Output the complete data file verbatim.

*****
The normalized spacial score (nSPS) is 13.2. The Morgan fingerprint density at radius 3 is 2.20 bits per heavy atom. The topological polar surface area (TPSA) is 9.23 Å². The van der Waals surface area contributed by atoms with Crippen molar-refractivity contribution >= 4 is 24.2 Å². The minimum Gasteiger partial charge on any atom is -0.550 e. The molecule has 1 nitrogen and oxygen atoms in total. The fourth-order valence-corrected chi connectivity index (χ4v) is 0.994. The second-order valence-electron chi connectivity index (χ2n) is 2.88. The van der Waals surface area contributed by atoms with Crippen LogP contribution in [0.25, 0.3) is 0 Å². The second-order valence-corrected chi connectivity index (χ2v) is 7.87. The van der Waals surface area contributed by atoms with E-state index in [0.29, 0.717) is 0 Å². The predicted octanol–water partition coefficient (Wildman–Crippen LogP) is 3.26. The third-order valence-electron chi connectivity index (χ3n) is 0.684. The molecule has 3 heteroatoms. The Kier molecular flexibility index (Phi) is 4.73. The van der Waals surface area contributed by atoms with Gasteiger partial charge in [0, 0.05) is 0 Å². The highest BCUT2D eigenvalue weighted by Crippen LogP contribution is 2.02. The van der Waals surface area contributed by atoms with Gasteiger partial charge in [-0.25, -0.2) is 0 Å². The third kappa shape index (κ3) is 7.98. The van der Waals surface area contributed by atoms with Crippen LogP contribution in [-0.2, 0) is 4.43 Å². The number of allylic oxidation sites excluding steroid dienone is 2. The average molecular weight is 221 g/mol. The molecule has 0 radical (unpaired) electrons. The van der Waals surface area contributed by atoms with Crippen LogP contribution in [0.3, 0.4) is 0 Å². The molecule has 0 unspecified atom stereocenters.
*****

The normalized spacial score (nSPS) is 13.2. The Morgan fingerprint density at radius 3 is 2.20 bits per heavy atom. The topological polar surface area (TPSA) is 9.23 Å². The van der Waals surface area contributed by atoms with Crippen molar-refractivity contribution >= 4 is 24.2 Å². The minimum Gasteiger partial charge on any atom is -0.550 e. The molecule has 1 nitrogen and oxygen atoms in total. The fourth-order valence-corrected chi connectivity index (χ4v) is 0.994. The second-order valence-electron chi connectivity index (χ2n) is 2.88. The van der Waals surface area contributed by atoms with Crippen LogP contribution in [0.25, 0.3) is 0 Å². The second-order valence-corrected chi connectivity index (χ2v) is 7.87. The van der Waals surface area contributed by atoms with E-state index in [0.29, 0.717) is 0 Å². The predicted octanol–water partition coefficient (Wildman–Crippen LogP) is 3.26. The third-order valence-electron chi connectivity index (χ3n) is 0.684. The molecule has 3 heteroatoms. The Kier molecular flexibility index (Phi) is 4.73. The van der Waals surface area contributed by atoms with Gasteiger partial charge in [0, 0.05) is 0 Å². The highest BCUT2D eigenvalue weighted by Crippen LogP contribution is 2.02. The van der Waals surface area contributed by atoms with Gasteiger partial charge in [-0.25, -0.2) is 0 Å². The third kappa shape index (κ3) is 7.98. The van der Waals surface area contributed by atoms with Crippen LogP contribution in [-0.2, 0) is 4.43 Å². The number of allylic oxidation sites excluding steroid dienone is 2. The average molecular weight is 221 g/mol. The molecule has 0 radical (unpaired) electrons. The van der Waals surface area contributed by atoms with Crippen LogP contribution in [0.3, 0.4) is 0 Å². The molecule has 0 unspecified atom stereocenters.